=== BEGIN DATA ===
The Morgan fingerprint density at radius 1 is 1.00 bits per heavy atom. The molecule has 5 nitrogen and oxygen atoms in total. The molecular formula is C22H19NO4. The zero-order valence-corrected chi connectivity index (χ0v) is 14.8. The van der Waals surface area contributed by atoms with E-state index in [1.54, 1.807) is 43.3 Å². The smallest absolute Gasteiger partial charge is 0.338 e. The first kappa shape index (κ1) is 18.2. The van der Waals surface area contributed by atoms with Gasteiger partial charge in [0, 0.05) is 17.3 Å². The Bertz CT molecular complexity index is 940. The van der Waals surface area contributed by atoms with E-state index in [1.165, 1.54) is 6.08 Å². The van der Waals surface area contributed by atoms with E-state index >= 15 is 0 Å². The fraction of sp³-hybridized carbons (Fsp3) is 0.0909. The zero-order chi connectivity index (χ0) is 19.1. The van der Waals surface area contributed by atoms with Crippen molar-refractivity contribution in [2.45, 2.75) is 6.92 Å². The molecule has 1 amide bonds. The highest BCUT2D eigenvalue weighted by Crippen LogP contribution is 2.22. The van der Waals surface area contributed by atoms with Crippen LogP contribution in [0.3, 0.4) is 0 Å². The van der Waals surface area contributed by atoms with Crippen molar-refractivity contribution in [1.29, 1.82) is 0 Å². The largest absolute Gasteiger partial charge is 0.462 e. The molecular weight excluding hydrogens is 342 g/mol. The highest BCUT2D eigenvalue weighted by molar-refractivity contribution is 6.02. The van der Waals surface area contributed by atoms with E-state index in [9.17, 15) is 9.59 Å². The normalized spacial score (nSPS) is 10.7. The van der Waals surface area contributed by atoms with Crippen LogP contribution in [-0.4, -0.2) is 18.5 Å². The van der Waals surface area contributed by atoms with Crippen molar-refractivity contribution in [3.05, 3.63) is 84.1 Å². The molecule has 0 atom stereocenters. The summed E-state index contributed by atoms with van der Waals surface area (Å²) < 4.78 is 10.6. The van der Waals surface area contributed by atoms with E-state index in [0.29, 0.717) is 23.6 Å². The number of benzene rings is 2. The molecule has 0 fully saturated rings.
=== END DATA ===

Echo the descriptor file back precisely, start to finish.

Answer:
The Morgan fingerprint density at radius 1 is 1.00 bits per heavy atom. The molecule has 5 nitrogen and oxygen atoms in total. The molecular formula is C22H19NO4. The zero-order valence-corrected chi connectivity index (χ0v) is 14.8. The van der Waals surface area contributed by atoms with E-state index in [1.54, 1.807) is 43.3 Å². The smallest absolute Gasteiger partial charge is 0.338 e. The first kappa shape index (κ1) is 18.2. The van der Waals surface area contributed by atoms with Gasteiger partial charge in [0, 0.05) is 17.3 Å². The Bertz CT molecular complexity index is 940. The van der Waals surface area contributed by atoms with E-state index in [1.165, 1.54) is 6.08 Å². The van der Waals surface area contributed by atoms with E-state index >= 15 is 0 Å². The fraction of sp³-hybridized carbons (Fsp3) is 0.0909. The zero-order chi connectivity index (χ0) is 19.1. The van der Waals surface area contributed by atoms with Crippen molar-refractivity contribution in [2.45, 2.75) is 6.92 Å². The molecule has 1 amide bonds. The highest BCUT2D eigenvalue weighted by Crippen LogP contribution is 2.22. The van der Waals surface area contributed by atoms with Crippen LogP contribution in [0.3, 0.4) is 0 Å². The van der Waals surface area contributed by atoms with Crippen molar-refractivity contribution in [1.29, 1.82) is 0 Å². The largest absolute Gasteiger partial charge is 0.462 e. The molecular weight excluding hydrogens is 342 g/mol. The highest BCUT2D eigenvalue weighted by molar-refractivity contribution is 6.02. The van der Waals surface area contributed by atoms with E-state index in [9.17, 15) is 9.59 Å². The normalized spacial score (nSPS) is 10.7. The van der Waals surface area contributed by atoms with Crippen LogP contribution in [-0.4, -0.2) is 18.5 Å². The van der Waals surface area contributed by atoms with Crippen molar-refractivity contribution in [3.05, 3.63) is 84.1 Å². The molecule has 0 atom stereocenters. The summed E-state index contributed by atoms with van der Waals surface area (Å²) < 4.78 is 10.6. The van der Waals surface area contributed by atoms with E-state index in [0.29, 0.717) is 23.6 Å². The number of benzene rings is 2. The molecule has 0 fully saturated rings.